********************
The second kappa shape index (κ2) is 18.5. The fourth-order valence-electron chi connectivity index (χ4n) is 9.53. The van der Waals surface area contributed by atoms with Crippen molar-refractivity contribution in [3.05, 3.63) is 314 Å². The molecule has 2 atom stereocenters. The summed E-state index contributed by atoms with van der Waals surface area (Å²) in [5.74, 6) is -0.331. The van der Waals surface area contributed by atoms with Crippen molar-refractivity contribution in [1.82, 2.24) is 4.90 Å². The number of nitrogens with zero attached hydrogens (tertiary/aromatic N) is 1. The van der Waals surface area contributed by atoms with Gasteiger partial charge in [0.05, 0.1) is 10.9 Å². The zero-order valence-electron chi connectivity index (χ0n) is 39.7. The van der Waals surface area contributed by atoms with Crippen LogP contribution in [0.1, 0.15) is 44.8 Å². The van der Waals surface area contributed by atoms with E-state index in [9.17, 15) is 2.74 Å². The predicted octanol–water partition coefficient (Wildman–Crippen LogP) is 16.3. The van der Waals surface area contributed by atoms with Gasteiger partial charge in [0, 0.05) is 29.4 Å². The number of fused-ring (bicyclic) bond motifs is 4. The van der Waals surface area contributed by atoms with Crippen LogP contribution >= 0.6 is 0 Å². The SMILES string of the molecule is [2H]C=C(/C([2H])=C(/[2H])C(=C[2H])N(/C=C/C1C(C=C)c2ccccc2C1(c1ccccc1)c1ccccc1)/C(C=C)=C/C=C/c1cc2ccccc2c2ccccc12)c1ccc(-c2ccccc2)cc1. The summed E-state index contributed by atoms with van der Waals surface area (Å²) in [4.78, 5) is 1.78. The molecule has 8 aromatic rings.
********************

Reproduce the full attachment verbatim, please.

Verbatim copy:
The second kappa shape index (κ2) is 18.5. The fourth-order valence-electron chi connectivity index (χ4n) is 9.53. The van der Waals surface area contributed by atoms with Crippen molar-refractivity contribution in [3.05, 3.63) is 314 Å². The molecule has 2 atom stereocenters. The summed E-state index contributed by atoms with van der Waals surface area (Å²) in [5.74, 6) is -0.331. The van der Waals surface area contributed by atoms with Crippen molar-refractivity contribution in [1.82, 2.24) is 4.90 Å². The number of nitrogens with zero attached hydrogens (tertiary/aromatic N) is 1. The van der Waals surface area contributed by atoms with Gasteiger partial charge in [0.05, 0.1) is 10.9 Å². The zero-order valence-electron chi connectivity index (χ0n) is 39.7. The van der Waals surface area contributed by atoms with Crippen LogP contribution in [0.1, 0.15) is 44.8 Å². The van der Waals surface area contributed by atoms with E-state index in [9.17, 15) is 2.74 Å². The predicted octanol–water partition coefficient (Wildman–Crippen LogP) is 16.3. The van der Waals surface area contributed by atoms with Gasteiger partial charge in [0, 0.05) is 29.4 Å². The number of fused-ring (bicyclic) bond motifs is 4. The van der Waals surface area contributed by atoms with Crippen LogP contribution >= 0.6 is 0 Å². The SMILES string of the molecule is [2H]C=C(/C([2H])=C(/[2H])C(=C[2H])N(/C=C/C1C(C=C)c2ccccc2C1(c1ccccc1)c1ccccc1)/C(C=C)=C/C=C/c1cc2ccccc2c2ccccc12)c1ccc(-c2ccccc2)cc1. The summed E-state index contributed by atoms with van der Waals surface area (Å²) in [4.78, 5) is 1.78. The molecule has 8 aromatic rings.